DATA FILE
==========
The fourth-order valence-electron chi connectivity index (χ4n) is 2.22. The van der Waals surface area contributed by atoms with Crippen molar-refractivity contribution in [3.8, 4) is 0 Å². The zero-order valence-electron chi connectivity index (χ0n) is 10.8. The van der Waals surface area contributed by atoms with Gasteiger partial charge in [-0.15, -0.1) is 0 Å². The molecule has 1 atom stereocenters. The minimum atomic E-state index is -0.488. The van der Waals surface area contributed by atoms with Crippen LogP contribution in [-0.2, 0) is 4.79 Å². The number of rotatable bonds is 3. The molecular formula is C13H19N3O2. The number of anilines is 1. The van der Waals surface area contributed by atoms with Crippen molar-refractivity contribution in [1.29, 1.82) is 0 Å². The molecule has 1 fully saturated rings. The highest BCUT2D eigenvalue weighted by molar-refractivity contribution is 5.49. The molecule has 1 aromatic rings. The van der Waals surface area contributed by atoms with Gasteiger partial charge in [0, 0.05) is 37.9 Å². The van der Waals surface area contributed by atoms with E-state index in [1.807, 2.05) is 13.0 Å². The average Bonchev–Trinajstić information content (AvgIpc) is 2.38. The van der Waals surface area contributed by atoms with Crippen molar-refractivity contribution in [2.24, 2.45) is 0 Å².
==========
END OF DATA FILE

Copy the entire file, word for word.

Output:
The fourth-order valence-electron chi connectivity index (χ4n) is 2.22. The van der Waals surface area contributed by atoms with Crippen molar-refractivity contribution in [3.8, 4) is 0 Å². The zero-order valence-electron chi connectivity index (χ0n) is 10.8. The van der Waals surface area contributed by atoms with Gasteiger partial charge in [-0.15, -0.1) is 0 Å². The molecule has 1 atom stereocenters. The minimum atomic E-state index is -0.488. The van der Waals surface area contributed by atoms with Crippen LogP contribution in [-0.2, 0) is 4.79 Å². The number of rotatable bonds is 3. The molecular formula is C13H19N3O2. The number of anilines is 1. The van der Waals surface area contributed by atoms with Crippen molar-refractivity contribution in [1.29, 1.82) is 0 Å². The molecule has 1 fully saturated rings. The highest BCUT2D eigenvalue weighted by molar-refractivity contribution is 5.49. The molecule has 1 aromatic rings. The van der Waals surface area contributed by atoms with Gasteiger partial charge in [0, 0.05) is 37.9 Å². The van der Waals surface area contributed by atoms with E-state index in [1.807, 2.05) is 13.0 Å². The average Bonchev–Trinajstić information content (AvgIpc) is 2.38. The van der Waals surface area contributed by atoms with Crippen molar-refractivity contribution in [2.24, 2.45) is 0 Å².